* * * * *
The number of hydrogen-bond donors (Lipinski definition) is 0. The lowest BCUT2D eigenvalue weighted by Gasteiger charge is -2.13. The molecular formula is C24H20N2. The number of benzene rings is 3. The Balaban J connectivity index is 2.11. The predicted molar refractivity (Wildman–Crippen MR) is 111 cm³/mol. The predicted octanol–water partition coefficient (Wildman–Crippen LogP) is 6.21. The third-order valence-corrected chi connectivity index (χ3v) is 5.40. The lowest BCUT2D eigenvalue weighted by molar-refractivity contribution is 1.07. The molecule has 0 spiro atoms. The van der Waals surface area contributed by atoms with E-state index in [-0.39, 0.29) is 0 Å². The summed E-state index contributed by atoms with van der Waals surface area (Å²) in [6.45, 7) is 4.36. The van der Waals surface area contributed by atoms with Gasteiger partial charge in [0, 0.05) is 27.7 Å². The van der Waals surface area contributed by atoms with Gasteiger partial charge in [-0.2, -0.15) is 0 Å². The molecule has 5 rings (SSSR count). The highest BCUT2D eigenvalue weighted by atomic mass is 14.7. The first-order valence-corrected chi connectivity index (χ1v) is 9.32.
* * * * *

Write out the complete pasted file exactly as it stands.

The number of hydrogen-bond donors (Lipinski definition) is 0. The lowest BCUT2D eigenvalue weighted by Gasteiger charge is -2.13. The molecular formula is C24H20N2. The number of benzene rings is 3. The Balaban J connectivity index is 2.11. The predicted molar refractivity (Wildman–Crippen MR) is 111 cm³/mol. The predicted octanol–water partition coefficient (Wildman–Crippen LogP) is 6.21. The third-order valence-corrected chi connectivity index (χ3v) is 5.40. The lowest BCUT2D eigenvalue weighted by molar-refractivity contribution is 1.07. The molecule has 0 spiro atoms. The van der Waals surface area contributed by atoms with E-state index in [-0.39, 0.29) is 0 Å². The summed E-state index contributed by atoms with van der Waals surface area (Å²) in [6.45, 7) is 4.36. The van der Waals surface area contributed by atoms with Gasteiger partial charge in [0, 0.05) is 27.7 Å². The van der Waals surface area contributed by atoms with Gasteiger partial charge in [-0.2, -0.15) is 0 Å². The molecule has 5 rings (SSSR count). The highest BCUT2D eigenvalue weighted by atomic mass is 14.7. The first-order valence-corrected chi connectivity index (χ1v) is 9.32.